Note to readers: In my last post, I had promised a chapter on finding a church family, and that is coming soon; This chapter will focus on Annie’s transition to school, meeting our kids’ needs as we adjusted to our “new normal,” and the events leading up to finding our church. As you can probably guess, God’s timing was (and is!) perfect…
By September, Annie was sporting a cute pixie haircut which covered her scars. She looked not only adorable, but also “typical.” Although we had been in touch with the school throughout the summer, it was difficult for the staff to understand the nature and severity of her brain injury. Her fine motor and language skills were particularly weak. In addition, some of her behavior raised questions…and eyebrows. She would often get distracted, and sometimes wandered around the classroom during seat work. She was fairly impulsive and unable to complete her work. One afternoon, she failed to line up with her class after recess, accidentally getting in line with another group. She was punished for this, and came home in tears. When I tried to communicate with the teacher about the effects of brain injury on attention and organization, she replied curtly, “You know, Mrs. Wetherbee, it’s quite possible that you’ve been bending the rules for Annie since she’s been sick. She just needs to learn to do what she’s told.”
This indictment of our parenting stung; we had worked so hard to be sure that Annie wasn’t spoiled in the hospital! We prompted her to say “please” and “thank you” to the medical staff, even when she could barely speak. We even assigned “chores” for her while she was there so that she would maintain a sense of responsibility. I remember thinking, “If I can just get her well enough to go home, then she’ll be in school…and THAT’s the part I know!” As a special education teacher, I felt sure I could be an effective advocate for my daughter. Clearly, the teacher, as well as the principal, did not understand anything I had tried to convey.
I shared my frustration with Dr. Bass at one of our follow-up appointments. Appalled at the teacher’s comments, she asked to attend the next school meeting. Her presence and expertise lent credibility to our requests, and helped our allies at the school to understand how to help Annie learn. After the meeting, Dr. Bass and I went out for breakfast. While we sipped on coffee, I admitted my feelings of guilt over Annie’s illness. “I should have known. I should have seen the signs that she was struggling. If I had, I could have brought her in and we could have prevented all of this!” Her dark eyes snapped and she immediately responded, “NO. There wasn’t any way to predict this. If you had brought her to see me before her stroke, even I wouldn’t have predicted it. I’m telling you the truth, ” she said. Her words alleviated the guilt I felt, and I thanked God again for plucking this wonderful doctor out of San Francisco and plunking her into our lives at precisely the right time.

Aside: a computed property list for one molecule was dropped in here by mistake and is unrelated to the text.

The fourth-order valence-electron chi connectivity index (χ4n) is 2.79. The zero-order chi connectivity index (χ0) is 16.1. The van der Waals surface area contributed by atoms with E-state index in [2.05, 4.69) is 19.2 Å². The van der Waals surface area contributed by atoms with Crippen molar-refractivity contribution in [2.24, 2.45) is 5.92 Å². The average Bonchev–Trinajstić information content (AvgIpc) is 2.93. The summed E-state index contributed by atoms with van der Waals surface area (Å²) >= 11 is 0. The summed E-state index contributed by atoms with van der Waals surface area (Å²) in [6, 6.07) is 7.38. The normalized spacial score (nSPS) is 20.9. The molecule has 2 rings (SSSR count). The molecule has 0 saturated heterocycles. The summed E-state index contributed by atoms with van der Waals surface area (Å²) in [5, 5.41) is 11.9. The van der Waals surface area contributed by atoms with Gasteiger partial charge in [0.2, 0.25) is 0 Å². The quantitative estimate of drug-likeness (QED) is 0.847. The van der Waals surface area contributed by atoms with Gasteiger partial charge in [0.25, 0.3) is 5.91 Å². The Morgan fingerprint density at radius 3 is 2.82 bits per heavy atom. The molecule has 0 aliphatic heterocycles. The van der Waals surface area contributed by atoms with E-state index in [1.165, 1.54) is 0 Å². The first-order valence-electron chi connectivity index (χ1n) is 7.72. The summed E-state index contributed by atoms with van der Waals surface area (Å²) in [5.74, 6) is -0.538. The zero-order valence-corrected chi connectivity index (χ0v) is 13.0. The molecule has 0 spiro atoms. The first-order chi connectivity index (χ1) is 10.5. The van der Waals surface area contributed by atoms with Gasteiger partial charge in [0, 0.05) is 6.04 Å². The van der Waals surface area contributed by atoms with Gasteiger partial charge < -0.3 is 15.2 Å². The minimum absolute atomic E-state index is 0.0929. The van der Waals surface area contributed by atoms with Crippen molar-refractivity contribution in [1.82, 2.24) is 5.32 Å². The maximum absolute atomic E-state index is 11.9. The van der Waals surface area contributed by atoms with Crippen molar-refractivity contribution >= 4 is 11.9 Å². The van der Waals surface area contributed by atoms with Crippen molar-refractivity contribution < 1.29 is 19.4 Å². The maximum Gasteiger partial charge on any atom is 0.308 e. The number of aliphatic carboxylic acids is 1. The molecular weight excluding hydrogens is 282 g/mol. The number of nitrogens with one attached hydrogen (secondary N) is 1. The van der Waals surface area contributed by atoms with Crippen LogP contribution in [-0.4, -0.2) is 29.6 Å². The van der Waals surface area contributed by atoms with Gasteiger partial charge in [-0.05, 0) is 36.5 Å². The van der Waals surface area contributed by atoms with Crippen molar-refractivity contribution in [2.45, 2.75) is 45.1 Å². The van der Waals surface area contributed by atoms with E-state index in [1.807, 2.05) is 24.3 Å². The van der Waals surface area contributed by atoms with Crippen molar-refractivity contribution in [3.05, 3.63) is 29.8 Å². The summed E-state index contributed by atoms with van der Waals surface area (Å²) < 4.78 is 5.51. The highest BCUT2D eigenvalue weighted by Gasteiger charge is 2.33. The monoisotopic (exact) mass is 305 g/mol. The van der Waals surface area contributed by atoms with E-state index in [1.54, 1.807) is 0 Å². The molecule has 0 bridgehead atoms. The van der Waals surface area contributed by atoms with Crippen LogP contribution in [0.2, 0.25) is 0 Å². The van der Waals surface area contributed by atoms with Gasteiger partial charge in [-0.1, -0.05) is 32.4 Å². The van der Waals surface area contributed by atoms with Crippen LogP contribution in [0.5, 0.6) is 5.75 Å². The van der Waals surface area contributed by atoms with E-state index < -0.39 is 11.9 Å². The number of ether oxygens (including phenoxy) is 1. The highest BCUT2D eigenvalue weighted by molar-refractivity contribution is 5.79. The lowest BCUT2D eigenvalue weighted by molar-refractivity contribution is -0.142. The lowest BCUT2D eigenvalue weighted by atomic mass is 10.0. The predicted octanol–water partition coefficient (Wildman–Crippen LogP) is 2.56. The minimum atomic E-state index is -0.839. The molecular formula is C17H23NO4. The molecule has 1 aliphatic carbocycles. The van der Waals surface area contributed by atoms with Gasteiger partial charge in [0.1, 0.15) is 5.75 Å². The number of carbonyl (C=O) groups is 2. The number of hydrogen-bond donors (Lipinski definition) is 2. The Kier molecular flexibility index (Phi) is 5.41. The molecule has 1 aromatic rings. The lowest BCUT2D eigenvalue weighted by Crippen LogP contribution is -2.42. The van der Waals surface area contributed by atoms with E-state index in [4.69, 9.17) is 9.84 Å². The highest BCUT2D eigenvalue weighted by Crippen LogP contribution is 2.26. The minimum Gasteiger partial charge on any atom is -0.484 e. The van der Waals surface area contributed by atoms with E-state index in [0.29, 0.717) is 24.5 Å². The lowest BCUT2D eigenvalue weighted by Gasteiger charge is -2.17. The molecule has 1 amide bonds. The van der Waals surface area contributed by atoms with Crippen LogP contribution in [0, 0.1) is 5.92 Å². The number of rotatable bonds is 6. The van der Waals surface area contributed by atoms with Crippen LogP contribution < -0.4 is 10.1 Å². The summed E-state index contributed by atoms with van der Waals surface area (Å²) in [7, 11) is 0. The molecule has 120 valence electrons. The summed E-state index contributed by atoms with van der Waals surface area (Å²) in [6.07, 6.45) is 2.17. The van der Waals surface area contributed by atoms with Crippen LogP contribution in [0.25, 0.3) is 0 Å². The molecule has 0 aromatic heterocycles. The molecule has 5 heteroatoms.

We weathered that kindergarten year, and enjoyed a fresh start in first grade with a teacher who not only loved her, but prayed for her as well. Annie was becoming stronger as time went on, and her MRIs showed improved circulation to her brain. As we continued to help her regain lost skills and acquire new ones, we also became more aware of Bill’s needs. He had some difficulty separating from me, exacerbated by my absence from him during Annie’s hospitalization. Over time, this resolved as he felt more secure, trusting that I would return. At four years old, he was better able to express his thoughts, and we learned a bit more about his perception of the changes in our family. During an occupational therapy session one day, he sat silently, observing Annie jump into a ball pit and play with enticing toys, all designed to encourage her motor skills. He leaned over and whispered to me, “Mommy? When I’m going to have special needs, too?” From then on, Bill participated in OT, and he reveled in every activity…because as a sibling of a child with special needs, he did, indeed, have special needs, too.
During this year, Tom and I began talking and praying about finding a church home. The church we had been attending was enormously supportive and caring to us during Annie’s illness. However, we missed belonging to a small group Bible Study, and felt that we needed to find a church with more young families. We discussed this with the pastor, and he encouraged us to find the right fit. “You’re not leaving the Church,” he said, “You’re just
finding which row of the Vineyard you’re supposed to be tending!” So, with his blessing, we decided to start looking. When I told my sister about this, she said, “You know, you should find out which church that Toni Donoghue attends.” Betsy had met this person at a Bible Study in Michigan. Toni had moved back to the Cleveland area about a year after we had moved, and Betsy said that she knew Toni was re-joining a church she loved. “Really,” Betsy urged, “You need to visit the church where that Toni Donoghue goes .”
And so we did.
Coming up in Chapter 22: Finding a church family…”Disability Ministry, 1 Corinthians 12 style”